Schulte said the “quite a little knocking” done of the Tigers, who dropped four straight to the Cubs after a first game tie, was unfair:

“The Detroit Tigers of 1907 formed a splendid team, and whoever would pretend to deny it is ignorant of the rudiments of baseball.  Let people say what they will, the fact is this: The Cubs did not breathe  wholly freely until that last game had been won, for we realized at all times that we had a formidable foe to contend with.  We realized too, that luck favored us in generous proportion.”

Chance, Schulte and the Cubs repeated in 1908, beating the Tigers four games to one in that series.

 

 

“The Twenty Greatest Fever”

2 Oct

In November of 1911, an interviewer asked industrialist Andrew Carnegie to name the 20 greatest men of all time.  Within days, Carnegie’s list was parsed and picked apart, and led to what The Chicago Daily News called “The twenty greatest fever.”

Lists of the twenty greatest everything appeared in papers across the country for the next year.  Of course, the question was put to many baseball figures and led to a number of interesting lists and quotes.

One of the first to weigh in was Chicago White Sox owner Charles Comiskey, in The Daily News:

  • Buck Ewing
  • King Kelly
  • Cap Anson
  • Charlie Ferguson
  • Fred Pfeffer
  • Eddie Collins
  • Honus Wagner
  • Jack Glasscock
  • Harry Lord
  • Ty Cobb
  • Fred Clarke
  • Willie Keeler
  • Tom McCarthy
  • Napoleon Lajoie
  • Charles Radbourn
  • Bobby Caruthers
  • Christy Mathewson
  •  Clark Griffith
  • Ed Walsh
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Charles Comiskey

Comiskey said Eddie Collins, who would acquire for $50,000 three years later, was the best current player:

“He’s got it on all the others in the game today.  I don’t know that a good lawyer went to waste, but do know that a mighty good ballplayer was found when Eddie decided to give up the technicalities of Blackstone for the intricacies of baseball.   There isn’t much use saying anything about Connie Mack’s star, everybody knows he is a wonder as well as I do.”

Cy Young was asked by The Cleveland News to name his 20 greatest:

“I guess we’d have to make a place for old Amos Rusie, ‘Kid’ Nichols should be placed on the list too, ‘Kid’ forgot more baseball than 90 percent of us ever knew.  And there was Bill Hutchinson, just about one of the greatest that ever lived.  You can’t overlook Walter Johnson, and, by all means Ed Walsh must be there.  The same applies to Mathewson.  Then comes my old side partner, Bill Dinneen.  Bill never was given half enough credit.”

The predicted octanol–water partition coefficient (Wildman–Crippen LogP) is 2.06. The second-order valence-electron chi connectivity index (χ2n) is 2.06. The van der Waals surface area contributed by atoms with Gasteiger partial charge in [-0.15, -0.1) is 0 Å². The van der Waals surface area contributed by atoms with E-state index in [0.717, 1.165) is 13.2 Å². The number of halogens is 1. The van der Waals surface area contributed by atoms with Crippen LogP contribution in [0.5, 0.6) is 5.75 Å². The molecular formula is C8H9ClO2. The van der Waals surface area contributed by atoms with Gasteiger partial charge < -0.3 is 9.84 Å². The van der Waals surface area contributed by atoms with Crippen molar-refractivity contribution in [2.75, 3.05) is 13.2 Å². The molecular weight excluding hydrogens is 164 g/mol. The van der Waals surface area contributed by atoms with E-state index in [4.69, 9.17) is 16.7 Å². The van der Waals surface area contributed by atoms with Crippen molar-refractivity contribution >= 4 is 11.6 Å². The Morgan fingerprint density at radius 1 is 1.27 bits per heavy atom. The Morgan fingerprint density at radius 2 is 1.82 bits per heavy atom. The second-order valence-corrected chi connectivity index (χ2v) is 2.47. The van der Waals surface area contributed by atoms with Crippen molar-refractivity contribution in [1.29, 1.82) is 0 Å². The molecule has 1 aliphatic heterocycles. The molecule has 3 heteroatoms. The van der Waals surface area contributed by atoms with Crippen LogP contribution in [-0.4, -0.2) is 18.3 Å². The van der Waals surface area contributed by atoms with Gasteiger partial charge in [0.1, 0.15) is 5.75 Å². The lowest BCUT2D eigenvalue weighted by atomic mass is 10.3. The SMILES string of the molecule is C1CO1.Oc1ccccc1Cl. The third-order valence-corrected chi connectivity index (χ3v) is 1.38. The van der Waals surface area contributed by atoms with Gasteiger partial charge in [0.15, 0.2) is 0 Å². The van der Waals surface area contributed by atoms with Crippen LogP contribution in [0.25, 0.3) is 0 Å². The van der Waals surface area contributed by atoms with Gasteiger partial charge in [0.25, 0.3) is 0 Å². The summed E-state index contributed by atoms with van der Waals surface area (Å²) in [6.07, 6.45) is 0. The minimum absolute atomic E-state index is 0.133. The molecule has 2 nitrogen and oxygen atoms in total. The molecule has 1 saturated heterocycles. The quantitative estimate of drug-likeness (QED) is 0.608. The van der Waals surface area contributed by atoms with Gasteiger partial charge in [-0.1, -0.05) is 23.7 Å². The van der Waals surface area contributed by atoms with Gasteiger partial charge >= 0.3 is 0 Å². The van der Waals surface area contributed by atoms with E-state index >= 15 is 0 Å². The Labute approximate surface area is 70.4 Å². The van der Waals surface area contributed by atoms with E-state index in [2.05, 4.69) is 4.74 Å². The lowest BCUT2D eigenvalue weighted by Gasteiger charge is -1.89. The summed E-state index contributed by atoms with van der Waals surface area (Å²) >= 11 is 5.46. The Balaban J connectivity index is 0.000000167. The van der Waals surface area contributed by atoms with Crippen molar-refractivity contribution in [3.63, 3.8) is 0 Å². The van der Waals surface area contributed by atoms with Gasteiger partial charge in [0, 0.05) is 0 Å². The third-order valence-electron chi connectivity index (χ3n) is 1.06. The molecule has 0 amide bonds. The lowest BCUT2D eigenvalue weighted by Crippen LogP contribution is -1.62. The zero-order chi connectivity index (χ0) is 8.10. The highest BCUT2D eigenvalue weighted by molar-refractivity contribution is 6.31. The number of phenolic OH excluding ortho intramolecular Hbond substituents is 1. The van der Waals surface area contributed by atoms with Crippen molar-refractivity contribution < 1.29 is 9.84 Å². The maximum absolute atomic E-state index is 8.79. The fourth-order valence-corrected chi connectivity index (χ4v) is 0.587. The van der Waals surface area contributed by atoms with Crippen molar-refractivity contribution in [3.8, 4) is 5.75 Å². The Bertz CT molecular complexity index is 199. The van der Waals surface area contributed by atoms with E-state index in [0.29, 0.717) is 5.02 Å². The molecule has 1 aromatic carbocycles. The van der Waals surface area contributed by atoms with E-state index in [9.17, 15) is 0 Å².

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Amos Rusie

Young rounded out the battery:

“I’d pick old Lou Criger first of all the catchers.  George Gibson of the Pittsburgh team, to my way of thinking, stands with the leaders.  Give the third place to Oscar Stanage of Detroit, and I feel safe in saying that I have chosen a really great catcher.”

Young said:

“Doping out the infields is comparatively easy.  Without hesitation I would name Hal Chase, Eddie Collins, Nap Lajoie, Hans Wagner, Bobby Wallace, Jimmy Collins, Herman Long, and Charlie Wagner.”

Young said of his infield choices:

“You can’t get away from Bobby Wallace for a general all round gentlemanly player, he has never had a superior at shortstop unless that man was Honus Wagner.  Maybe Johnny Evers is entitles to consideration, but I never say him play.”

As for his outfielders, Young said:

“Ty Cobb’s equal never lived, according to my way of thinking, and I doubt if we will ever have his superior.  Say what they will about Cobb, but one who is true to himself must acknowledge his right to rank above all other players.

“I chose Cobb, Fred Clarke of Pittsburgh, Tris Speaker of Boston and Bill Lange for the outfield, and regret that the limitations prevent me from choosing Jim McAleer.  McAleer was the best fielder I have ever seen.  I say that with all due respect to Cobb and other competitors.

“Tris Speaker is a marvel, and only because of his playing at the same time as Cobb is he deprived of the honor of being the greatest outfielder…Many fans of today probably don’t remember Bill Lange.  Take my word for it, he was a marvel.  He could field, bat, and run bases with wonderful skill.  No man ever had the fade-away slide better than Lange.”

The reporter from The News noticed that Young had, “chosen his twenty greatest players without mentioning his own great deeds,” and asked Young whether her felt he belonged on the list.  Young said:

“Oh, I’ve heard a whole lot of stuff about myself as a player, but I was but ordinary when compared to the men I name as the greatest in the game.”

cy

Cy Young